In the presentation of the crucial question whether the action of the appellee in continuing in use as a part of its utility system the particular manhole cover in question after it had become smooth from wear with resulting slickness when wet constituted actionable negligence, the parties cite and discuss numerous cases. One of them seems to chart our course. In Moore v. Winnig, 145 Kan. 687, 66 P.2d 372, 373, it was alleged in plaintiff's petition that the defendant owned and operated a certain store building; that the building had a basement which extended under the adjoining sidewalk; and that in order to provide an entrance into the basement there was constructed in the area excavated under the sidewalk and on top of the areaway two iron doors. It was further alleged that the iron doors were flush with the sidewalk; that they were hinged on the sides; that they opened in the center; and that they sagged or gave downward when stepped upon. It was further alleged that on the day in question the doors were covered and concealed by ice and snow which had accumulated thereon; and that they were smooth and slippery. And it was further alleged that plaintiff stepped on the doors; that they sagged; and that plaintiff slipped, fell, and sustained personal injuries for which she sought damages. A demurrer was lodged to the petition containing these allegations. The demurrer was denied, and the defendants appealed. On appeal, it was held that the petition failed to state a cause of action and that the demurrer should have been sustained. And in the course of its opinion the court said: "Neither does the petition show that the ice and snow were rough or uneven, nor that such condition existed for any length of time prior to the accident. Considered alone, no actionable negligence with respect to snow and ice was shown. Nor did the fact the walk was slippery make the abutting owner or occupant liable." That case has been cited with approval in three later cases decided by the Supreme Court of Kansas. Biby v. City of Wichita, 151 Kan. 981, 101 P.2d 919; Pierce v. Jilka, 163 Kan. 232, 181 P.2d 330; Wright v. City of Wichita, 174 Kan. 686, 257 P.2d 1115, 41 A.L.R.2d 732. And it was expressly followed by this court in Kansas Gas & Electric Co. v. Evans, supra. It may be that Moore v. Winnig is not completely in harmony with the channel of judicial pronouncements elsewhere, but it blueprints the law in Kansas and we are under the duty to follow it. Measured by that case as the controlling yardstick, the evidence failed to establish culpable negligence for which the action for damages would lie and therefore the court properly directed the verdict.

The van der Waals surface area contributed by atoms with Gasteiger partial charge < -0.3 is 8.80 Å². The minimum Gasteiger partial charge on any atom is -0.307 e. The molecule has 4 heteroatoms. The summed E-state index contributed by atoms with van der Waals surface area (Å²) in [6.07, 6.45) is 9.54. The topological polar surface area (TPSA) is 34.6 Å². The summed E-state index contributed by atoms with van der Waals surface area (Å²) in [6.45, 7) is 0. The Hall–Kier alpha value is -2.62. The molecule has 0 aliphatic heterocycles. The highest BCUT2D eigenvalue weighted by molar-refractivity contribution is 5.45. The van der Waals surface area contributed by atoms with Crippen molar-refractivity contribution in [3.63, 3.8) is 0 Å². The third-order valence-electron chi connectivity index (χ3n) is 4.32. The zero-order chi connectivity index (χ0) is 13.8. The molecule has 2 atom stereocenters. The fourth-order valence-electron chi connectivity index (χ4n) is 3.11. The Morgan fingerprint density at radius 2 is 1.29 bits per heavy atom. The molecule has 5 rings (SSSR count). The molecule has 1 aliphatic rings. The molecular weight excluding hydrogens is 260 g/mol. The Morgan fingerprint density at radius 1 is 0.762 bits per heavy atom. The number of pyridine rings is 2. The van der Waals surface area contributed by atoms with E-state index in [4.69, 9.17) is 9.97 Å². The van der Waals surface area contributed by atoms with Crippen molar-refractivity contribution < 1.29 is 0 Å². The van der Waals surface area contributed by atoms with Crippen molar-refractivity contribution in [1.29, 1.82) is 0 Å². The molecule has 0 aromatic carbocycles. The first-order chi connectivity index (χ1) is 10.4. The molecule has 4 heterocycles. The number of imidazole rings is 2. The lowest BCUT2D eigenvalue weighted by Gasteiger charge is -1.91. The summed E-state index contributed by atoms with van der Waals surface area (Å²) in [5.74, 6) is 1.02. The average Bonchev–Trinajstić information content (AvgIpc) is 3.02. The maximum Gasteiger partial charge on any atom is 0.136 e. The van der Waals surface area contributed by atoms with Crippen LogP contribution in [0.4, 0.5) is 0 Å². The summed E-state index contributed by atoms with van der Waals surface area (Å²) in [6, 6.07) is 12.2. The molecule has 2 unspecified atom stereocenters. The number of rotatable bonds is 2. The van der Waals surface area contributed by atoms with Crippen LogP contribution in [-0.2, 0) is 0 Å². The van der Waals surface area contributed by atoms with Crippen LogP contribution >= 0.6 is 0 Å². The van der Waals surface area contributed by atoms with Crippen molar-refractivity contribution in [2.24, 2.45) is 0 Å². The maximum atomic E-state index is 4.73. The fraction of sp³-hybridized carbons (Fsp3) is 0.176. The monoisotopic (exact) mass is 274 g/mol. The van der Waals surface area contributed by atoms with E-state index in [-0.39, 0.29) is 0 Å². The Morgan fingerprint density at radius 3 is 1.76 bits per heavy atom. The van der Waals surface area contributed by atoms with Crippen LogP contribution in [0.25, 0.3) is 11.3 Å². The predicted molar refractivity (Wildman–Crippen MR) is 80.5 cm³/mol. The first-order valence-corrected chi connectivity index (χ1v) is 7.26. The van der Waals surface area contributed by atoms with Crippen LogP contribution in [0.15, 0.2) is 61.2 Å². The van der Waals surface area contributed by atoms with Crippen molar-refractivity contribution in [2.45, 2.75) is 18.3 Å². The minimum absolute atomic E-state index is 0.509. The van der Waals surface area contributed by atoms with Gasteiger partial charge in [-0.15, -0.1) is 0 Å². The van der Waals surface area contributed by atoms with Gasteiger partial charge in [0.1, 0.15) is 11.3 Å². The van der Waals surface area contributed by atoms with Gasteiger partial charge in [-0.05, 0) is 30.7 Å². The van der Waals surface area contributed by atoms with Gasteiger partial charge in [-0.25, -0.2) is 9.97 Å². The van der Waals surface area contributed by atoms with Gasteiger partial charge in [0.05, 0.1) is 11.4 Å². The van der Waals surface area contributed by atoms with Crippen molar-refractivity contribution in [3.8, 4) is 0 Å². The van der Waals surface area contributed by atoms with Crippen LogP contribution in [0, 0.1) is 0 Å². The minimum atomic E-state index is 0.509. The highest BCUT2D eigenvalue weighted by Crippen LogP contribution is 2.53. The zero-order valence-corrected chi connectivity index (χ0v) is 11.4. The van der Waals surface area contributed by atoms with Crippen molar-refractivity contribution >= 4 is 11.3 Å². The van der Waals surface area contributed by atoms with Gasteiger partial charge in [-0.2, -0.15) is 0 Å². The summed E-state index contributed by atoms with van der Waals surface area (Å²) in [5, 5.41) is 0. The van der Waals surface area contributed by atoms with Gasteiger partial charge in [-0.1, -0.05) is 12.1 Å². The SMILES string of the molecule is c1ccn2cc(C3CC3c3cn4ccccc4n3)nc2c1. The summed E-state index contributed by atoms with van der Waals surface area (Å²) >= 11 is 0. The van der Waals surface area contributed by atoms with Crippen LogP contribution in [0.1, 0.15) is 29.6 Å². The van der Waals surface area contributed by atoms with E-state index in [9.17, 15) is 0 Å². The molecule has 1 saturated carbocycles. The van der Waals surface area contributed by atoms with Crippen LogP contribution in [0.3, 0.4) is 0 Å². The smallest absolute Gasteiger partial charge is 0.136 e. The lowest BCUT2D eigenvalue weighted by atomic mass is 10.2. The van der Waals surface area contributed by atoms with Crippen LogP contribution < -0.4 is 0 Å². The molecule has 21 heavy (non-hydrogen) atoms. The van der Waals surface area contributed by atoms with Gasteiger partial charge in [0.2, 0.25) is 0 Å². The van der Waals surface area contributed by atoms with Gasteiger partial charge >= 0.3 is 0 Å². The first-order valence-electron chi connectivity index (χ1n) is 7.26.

The judgment is affirmed.
I quite agree that under Kansas law a utility company, like a municipality, is not liable to a pedestrian for slight defects or variations in the surface of its manhole cover. See Blankenship v. Kansas City, 156 Kan. 607, 135 P.2d 538. But there is nothing in that salutary doctrine or the Kansas cases adhering to it which requires or justifies a directed verdict on the grounds that a manhole cover can never become so smooth and slippery as to create a dangerous condition for which one charged with its maintenance could be liable in tort. Whether intentionally or not, we have by this decision, undoubtedly so construed Kansas law. And this construction is inconsistent with the fundamental duty to maintain the manhole cover in a reasonably safe condition.
The plaintiff testified that after alighting from her car at the curb, she walked carefully across the snow-covered sidewalk and onto the manhole cover at the entrance to her place of business; and that she slipped and fell, causing injuries. Two manhole covers were introduced in evidence, one a standard type with a diamond-treaded surface; the other one, involved here, was worn and smooth. The question was whether by reason of wear the manhole cover, wet from snow, created a hazardous condition for which the utility would be liable. In my judgment, these facts presented a question for the jury under proper instructions.